Beyond the Mountains of Madnes continues the story begun in Lovecraft's novella At the Mountains of Madness, the tale of an Antarctic expedition gone wrong. This is the tale of the Starkweather-Moore Expedition of 1933, mentioned by Lovecraft, which bravely (and foolishly) seeks to finish what Miskatonic University's Pabodie-Lake Expedition began three years before.

The investigators are members of the Starkweather-Moore Expedition, competing against other expeditions, time, and weather to return to the Mountains of Madness, deep in the Antarctic wilderness. There they learn the truth of the Miskatonic party's awful fate. They will travel beyond the mountains to see what only two living men have ever seen-and penetrate a mystery far older than mankind, one that will test all life on Earth.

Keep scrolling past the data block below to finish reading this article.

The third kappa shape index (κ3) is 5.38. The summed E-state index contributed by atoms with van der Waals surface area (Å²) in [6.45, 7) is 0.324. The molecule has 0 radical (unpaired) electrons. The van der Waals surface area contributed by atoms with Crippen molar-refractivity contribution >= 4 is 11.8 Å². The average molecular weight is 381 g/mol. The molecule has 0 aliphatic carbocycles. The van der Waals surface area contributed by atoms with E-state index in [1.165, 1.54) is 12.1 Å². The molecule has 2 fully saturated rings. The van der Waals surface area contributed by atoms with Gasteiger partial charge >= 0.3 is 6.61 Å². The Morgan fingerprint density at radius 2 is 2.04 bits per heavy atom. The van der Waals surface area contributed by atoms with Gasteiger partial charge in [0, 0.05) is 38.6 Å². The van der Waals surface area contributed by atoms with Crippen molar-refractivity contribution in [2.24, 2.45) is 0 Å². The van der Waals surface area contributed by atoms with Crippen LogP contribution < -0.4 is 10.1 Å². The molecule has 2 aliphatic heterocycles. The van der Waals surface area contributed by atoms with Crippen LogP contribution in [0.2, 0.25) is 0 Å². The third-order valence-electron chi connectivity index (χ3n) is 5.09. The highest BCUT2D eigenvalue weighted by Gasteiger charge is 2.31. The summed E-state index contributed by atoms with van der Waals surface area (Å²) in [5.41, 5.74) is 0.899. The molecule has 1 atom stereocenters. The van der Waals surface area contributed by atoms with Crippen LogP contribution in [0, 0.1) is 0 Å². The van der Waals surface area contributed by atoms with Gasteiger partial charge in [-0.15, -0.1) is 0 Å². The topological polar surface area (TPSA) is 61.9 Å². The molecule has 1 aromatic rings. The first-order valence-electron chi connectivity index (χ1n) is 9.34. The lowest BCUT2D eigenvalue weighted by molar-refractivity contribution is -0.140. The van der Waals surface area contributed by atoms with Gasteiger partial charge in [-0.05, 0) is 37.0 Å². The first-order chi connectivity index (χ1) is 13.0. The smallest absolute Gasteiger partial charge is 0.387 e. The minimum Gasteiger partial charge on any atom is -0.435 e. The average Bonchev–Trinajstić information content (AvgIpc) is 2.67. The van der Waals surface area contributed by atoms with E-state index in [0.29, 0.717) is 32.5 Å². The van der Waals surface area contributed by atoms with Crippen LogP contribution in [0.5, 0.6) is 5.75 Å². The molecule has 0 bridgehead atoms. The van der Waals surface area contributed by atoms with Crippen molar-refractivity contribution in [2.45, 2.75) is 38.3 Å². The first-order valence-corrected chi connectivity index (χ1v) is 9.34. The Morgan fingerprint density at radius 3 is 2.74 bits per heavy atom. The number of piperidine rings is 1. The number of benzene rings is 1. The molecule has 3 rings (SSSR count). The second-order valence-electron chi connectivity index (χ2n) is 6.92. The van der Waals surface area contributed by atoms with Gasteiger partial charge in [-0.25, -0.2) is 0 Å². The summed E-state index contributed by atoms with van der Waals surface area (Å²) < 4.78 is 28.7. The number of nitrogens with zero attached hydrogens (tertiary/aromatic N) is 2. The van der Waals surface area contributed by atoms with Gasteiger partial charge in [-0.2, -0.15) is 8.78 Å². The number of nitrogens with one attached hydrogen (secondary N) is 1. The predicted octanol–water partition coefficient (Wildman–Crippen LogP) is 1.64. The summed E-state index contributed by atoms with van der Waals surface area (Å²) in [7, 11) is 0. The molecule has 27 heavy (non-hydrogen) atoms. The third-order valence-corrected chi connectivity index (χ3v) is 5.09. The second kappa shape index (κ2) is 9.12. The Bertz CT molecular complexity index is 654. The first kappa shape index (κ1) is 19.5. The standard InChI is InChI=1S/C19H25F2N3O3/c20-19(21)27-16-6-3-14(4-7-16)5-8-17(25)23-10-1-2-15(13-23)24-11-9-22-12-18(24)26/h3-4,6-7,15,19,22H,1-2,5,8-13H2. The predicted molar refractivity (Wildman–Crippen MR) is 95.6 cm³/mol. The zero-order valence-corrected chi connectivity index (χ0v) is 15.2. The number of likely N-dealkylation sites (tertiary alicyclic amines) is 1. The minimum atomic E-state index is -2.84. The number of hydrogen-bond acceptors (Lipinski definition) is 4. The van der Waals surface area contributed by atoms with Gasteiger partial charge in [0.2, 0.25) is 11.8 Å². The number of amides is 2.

This scenario is a complex one. Mood and confusion play large parts in the evolving story - confusion over loyalties, allegiances, identities, and even the morality of duty. In the end the investigators find great responsibilities in their hands, and discover that the burden is not one they can ever put down.

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Chapter Ten: Dec 9 1933 - Jan 24 1934 - The Long Road Home
The Belle set down at Lake's camp late on the 9th of December. As the plane touched down they were greeted by Dr. Thorson who, as the most senior member of the expedition present, taken over operations. He and the others had gotten the generator and radio that had been recovered from the Germans' supply cache set up and running. After unloading Professor Moore from the aeroplane, hasty explanations were made. Buernor realized that the others were not telling him the whole story, and Stacey reassured the big Norwegian scientist that he really did not want to know everything that had happened. Nevertheless, Tyson shared the basics of what they had learned which proved enough to ensure Thorson's silence.